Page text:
I have been sitting on the fence for SSDs because of reliability issues. Scott you had an SSD failure and I believe it was re-furbrished for you by the vendor. Have you had any further mishaps/mis-adventures?

Has the previous failure anything to do with too many writes (Code rebuilds)?

I nearly hit buy on a 120GB from SanDisk that was very briefly available for 120 bucks at buy dot com (not available anymore), but held back due to lack of positive reviews!!!

But thanks for the egging :-)... Maybe Santa will get me one ;-)...
Monday, December 19, 2011 8:28:18 AM UTC
The lead developer at our work bought an SSD drive, to see if it made much difference to compilation. He just had as an extra drive, and checked out out our code base to it - and then built from there. It didn't make any real difference, and compilation appeared to be CPU bound.

Does it really make that much difference with the SSD drive being the drive that Windows is installed on?
Monday, December 19, 2011 8:30:33 AM UTC
All true, but 1 thing is important to me as well: reliability. I really want my HDD's to stay alive. While I know normal HDDs fail too, the average failure rate of SSD's is still higher than HDDs.

Oh, and it's also a bit about stubbornness: VS.NET's performance is so incredibly poor on HDDs because it's own I/O model is stupid: it runs heavy I/O code in parallel, making the HDD step all over the place, causing slowness. I simply want MS to fix that, instead of me having to spend $$$ on what's effectively a poor patch for this problem.
Monday, December 19, 2011 8:31:54 AM UTC
Just curious: did you disable defrag when you installed the SSDs?

Am I right in sating that a fragmented harddrive shouldn't have much impact on access time for an SSD, but the extra writes associated with constant defragging would limit the lifetime of the drive?
Monday, December 19, 2011 8:40:52 AM UTC
My SSD was the best investment I've ever made.

Visual Studio + SSD = VSoS (Visual Studio on Steroids)
Monday, December 19, 2011 10:11:36 AM UTC
So true. I've revived my 6 year old Dell with Pentium 4 3GHz (single core!) with an OZC Vertex 2, 120GB drive, and it totally outruns my Dell E6410 with i5 (quad core!). I love my old beast more than the new baby.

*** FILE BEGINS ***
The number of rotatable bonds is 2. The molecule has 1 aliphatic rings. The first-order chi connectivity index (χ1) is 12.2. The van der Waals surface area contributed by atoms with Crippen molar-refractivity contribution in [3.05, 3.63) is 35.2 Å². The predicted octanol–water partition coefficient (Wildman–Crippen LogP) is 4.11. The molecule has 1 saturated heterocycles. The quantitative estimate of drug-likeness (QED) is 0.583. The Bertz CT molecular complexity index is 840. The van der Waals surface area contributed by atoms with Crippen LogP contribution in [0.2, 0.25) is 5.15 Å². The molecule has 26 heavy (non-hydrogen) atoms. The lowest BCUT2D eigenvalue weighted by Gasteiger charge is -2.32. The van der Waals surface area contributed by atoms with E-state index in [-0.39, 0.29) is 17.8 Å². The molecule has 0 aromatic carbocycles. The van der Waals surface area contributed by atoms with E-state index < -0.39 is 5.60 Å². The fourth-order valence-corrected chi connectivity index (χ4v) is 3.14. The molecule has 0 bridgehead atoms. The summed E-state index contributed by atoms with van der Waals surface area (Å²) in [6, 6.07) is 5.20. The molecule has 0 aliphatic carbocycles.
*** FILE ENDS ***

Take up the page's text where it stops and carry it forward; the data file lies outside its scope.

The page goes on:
Monday, December 19, 2011 1:12:22 PM UTC
A great tool for figuring out what is slowing down your PC is Prism HUD. Install it and it will display info on why your computer is slow. (It shows the same info as windows built in resource monitor but in a more convenient way.

For those without a SSD you'll notice more often than not the hard drive is the bottleneck.

I've also noticed for Visual Studio 2010 you really need to have more than 4 gigs of memory to keep Windows from constantly using the swap file.
ctrlShiftBryan
Monday, December 19, 2011 1:13:00 PM UTC
I have a 128GB Crucial M4 SATA III drive in my workstation. I'm averaging 490MB/s seq read and 200MB/s seq write = "hours of daily unmitigated joy".

It was hard to justify the investment, until I did it. I am now going to get a 256 M4 for my workstation and put the 128 in my laptop, without even flinching at the price. Amazing.
Eric Lobdell
Monday, December 19, 2011 2:53:47 PM UTC
I recently got my first SSD via a new work laptop and wow! I never thought Visual Studio could open so fast...I'll have to get one at home, too, with my next new (Windows 8?) PC.
Monday, December 19, 2011 3:14:58 PM UTC
I love my SSD and agree it's one of the best upgrades you can make. However, compilation speed was the last thing it improved in my observation and I directly compared disks on the same machine.

The biggest benefit of an SSD is that Windows boots up faster and seems more responsive - little things like launching an application or visiting a webpage were more snappy. Compilation, not so much.
Monday, December 19, 2011 4:37:55 PM UTC
I have a 4 year old HP Pavillian and this year have upgraded the Memory to the 8Meg maximum and fortunately it has space for two HDDs. I now have windows on a 240Gig OCZ Vertex 2 and a Seagate Hybrid with 4 gigs ssd and 500 Gigs platter disk.

WHOOOSH! The difference is simply staggering, guys I work with have brand new i7 laptops with platter disks in and I can knock the pants off them most of the time. Not just VS but IIS, Team City and Virtual box running servers. It takes quite a bit to slow my machine down and when it does, really I am taking the mickey and a quick run along the task bar closing things that I simply haven't bothered to close and I am back in business. To give an idea, Visual Studio 2010 starts quicker on my laptop than Angry Birds does on my iPhone.

I was already using Dropbox, Github and a leased Exchange mailbox, so when my old platter drive failed (which was the reason for the upgrades in the first place) I popped out, bought the SSD card and hybrid and started a new install. The WIN7 install was only about 10 -15 minutes end to end and I was back up and running with VS2010, SQL Server, IIS and Virtual box in about 3 hours.

All in the drives and memory have set me back about £450 but a new laptop would be between £750 and £1500 and still probably wouldn't have an SSD, something that I have now come to think of as essential. A bit like Cruise Control on my car, until I had it I didn't get it, now I have it it's mandatory on any new vehicle I buy.
Monday, December 19, 2011 5:15:26 PM UTC
If the image above from your setup, which firmware are you running for your SSD?